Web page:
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NCAA Track & Field Committee Disallows Galen Rupp's 3k Mark From Reebok Boston Update: 3rd Appeal Successful - Rupp's Mark Will Count
By LetsRun.com

February 18, 2009 Update - Just hours after we posted our initial story, we've learned that the NCAA has reversed course.  LetsRun.com has learned that a third appeal to the championship cabinet of the NCAA has been successful. They have overturned the track and field committee's two previous decisions and the marks will be allowed (at least on the men's side - not sure about the women).

February 17, 2009 - LetsRun.com has learned that last Tuesday (2/10/09) NCAA's track and field committee voted to not allow any NCAA qualifying performances that were earned at the 2009 Reebok Boston Indoor Games. What does that mean? Well, it means the two biggest distance stars in the sport currently have seen their 3k marks nullified. Oregon's Galen Rupp's 7:44.69 is not allowed; nor is Sally Kipyego's 8:48.77.

The NCAA manual is full of obscure rules. Page 152 of the NCAA Manual states, "Marks will not be acceptable if they are set in meets or events: Where fewer than 10 collegiate or open events per gender are contested.'"

Meet management at the Reebok meet had encountered similar problems with this rule a few years back and got around it by holding their meet in conjunction with a local college meet but this year the calendar set the meets a week apart. As a result, depending on how you interpret the rule, the Reebok meet failed to meet letter of the law.

The meet had 13 events on the men's side but 2 of them were masters events which don't count as open and one was the high school mile. So that gets you to 10. But one of the events was the pro elite mile and one was the college mile so the NCAA only counted it as 9 men's events while the meet thought it was 10. If the pro men had run 1,500, all would be fine but that wasn't the case.

Of course, in our mind the NCAA shouldn't blindly follow the rules. They should follow the intent of the rules. The point of the rule was to prevent coaches from having phantom meets or hard-to-verify, one-off events (if there is only one event and three coaches there, it's easy to get everyone to agree to lie about the times). Back in the 1980s and 1990s, things were suspect with some qualifying performances particularly at last-chance qualifiers that may or may not have even taken place. One year, George Mason's John Cook infamously tried to submit a fake DMR time.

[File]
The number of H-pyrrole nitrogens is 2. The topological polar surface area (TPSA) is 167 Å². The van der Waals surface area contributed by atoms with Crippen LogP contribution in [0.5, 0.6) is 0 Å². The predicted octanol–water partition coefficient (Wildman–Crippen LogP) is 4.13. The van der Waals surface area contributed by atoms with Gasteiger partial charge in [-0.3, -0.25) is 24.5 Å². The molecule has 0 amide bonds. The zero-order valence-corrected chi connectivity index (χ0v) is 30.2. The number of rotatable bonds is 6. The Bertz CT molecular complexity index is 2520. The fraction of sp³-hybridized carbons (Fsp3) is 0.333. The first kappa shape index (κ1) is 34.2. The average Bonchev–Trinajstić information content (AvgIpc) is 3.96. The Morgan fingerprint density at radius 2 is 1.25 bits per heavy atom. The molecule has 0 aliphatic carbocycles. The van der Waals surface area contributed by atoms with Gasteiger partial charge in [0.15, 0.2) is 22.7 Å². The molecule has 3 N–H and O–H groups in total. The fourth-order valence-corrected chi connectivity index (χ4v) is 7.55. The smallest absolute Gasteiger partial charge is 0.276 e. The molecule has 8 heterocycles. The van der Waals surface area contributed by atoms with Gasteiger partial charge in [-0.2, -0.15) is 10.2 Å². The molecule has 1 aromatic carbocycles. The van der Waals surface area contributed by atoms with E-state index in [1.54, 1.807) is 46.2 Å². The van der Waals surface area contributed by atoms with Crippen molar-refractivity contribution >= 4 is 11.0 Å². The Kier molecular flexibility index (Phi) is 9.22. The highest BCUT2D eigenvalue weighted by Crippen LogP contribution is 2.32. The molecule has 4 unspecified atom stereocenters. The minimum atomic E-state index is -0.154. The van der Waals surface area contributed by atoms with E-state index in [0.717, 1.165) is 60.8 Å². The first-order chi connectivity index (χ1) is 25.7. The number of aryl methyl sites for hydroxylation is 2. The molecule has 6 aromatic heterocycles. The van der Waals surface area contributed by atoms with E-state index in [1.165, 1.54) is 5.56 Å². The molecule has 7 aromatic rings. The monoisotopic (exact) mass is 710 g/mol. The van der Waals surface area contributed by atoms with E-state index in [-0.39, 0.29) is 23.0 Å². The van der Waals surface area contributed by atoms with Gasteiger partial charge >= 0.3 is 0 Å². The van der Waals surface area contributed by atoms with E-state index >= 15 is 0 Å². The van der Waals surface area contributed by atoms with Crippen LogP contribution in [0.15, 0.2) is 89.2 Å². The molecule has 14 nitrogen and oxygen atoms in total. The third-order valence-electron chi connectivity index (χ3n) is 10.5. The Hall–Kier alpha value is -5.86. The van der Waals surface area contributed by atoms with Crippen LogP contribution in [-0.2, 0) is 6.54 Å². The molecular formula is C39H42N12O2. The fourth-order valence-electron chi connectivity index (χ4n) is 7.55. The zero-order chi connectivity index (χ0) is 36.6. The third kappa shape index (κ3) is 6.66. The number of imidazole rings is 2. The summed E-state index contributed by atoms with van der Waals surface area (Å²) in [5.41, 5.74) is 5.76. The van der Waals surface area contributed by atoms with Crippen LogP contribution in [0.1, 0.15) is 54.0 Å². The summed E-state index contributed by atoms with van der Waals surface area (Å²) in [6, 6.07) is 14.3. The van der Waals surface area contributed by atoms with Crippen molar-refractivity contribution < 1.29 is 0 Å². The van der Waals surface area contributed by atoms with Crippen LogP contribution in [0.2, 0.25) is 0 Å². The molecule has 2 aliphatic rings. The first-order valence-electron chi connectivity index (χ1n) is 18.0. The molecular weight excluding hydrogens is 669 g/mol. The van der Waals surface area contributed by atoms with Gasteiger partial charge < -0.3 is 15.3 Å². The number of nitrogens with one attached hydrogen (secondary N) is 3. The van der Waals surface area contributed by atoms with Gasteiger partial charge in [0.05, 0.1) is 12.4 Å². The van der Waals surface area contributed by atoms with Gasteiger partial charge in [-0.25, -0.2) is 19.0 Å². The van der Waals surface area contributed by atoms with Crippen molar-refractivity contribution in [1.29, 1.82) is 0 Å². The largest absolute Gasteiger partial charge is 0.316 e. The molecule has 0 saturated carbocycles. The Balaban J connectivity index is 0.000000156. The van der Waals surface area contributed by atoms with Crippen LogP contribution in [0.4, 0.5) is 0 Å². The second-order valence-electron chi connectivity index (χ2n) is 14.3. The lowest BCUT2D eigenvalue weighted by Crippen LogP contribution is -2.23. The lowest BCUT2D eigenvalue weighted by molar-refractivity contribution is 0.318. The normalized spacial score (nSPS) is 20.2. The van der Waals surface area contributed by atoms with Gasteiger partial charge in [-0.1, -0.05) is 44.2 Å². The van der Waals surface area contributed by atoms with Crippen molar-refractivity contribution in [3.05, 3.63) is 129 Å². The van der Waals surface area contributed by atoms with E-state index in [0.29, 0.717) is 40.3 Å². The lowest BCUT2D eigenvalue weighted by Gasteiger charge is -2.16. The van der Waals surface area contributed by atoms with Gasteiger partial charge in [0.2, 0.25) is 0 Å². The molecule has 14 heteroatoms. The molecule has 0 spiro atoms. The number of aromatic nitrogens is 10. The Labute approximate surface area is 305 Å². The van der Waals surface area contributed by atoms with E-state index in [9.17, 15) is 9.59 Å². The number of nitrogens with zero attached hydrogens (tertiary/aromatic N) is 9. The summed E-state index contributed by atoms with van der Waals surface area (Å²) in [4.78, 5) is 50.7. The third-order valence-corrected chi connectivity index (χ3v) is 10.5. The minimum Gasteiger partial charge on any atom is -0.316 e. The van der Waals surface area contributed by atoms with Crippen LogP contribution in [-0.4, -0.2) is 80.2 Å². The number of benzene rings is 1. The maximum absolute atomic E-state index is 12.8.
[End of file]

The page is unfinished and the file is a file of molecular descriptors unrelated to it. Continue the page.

So we understand why the rule exists, we just don't get why anyone at the NCAA would not allow the mark. A little common sense, please? The meet was on national TV. Give us a break.

The track and field committee has turned down Oregon's appeal of the nullification so there is nothing else that can be done.

Blindly enforcing obscure and pointless rules makes little sense. And the NCAA has already established a precedent of not enforcing all of its rules. A little-known rule in the NCAA manual is found on page 133. It states, "The 800 meters shall have not more than eight competitors per heat in the preliminaries or finals." The NCAA to our knowledge has never enforced this rule. Last weekend, four different runners at Washington hit the NCAA provisional time in races that had 9 or 10 competitors.

Thankfully, the NCAA has allowed those marks. But they disallow Rupp's. Let Rupp in.

Comments? Suggestions? Email us or talk about this topic in our forum.

    

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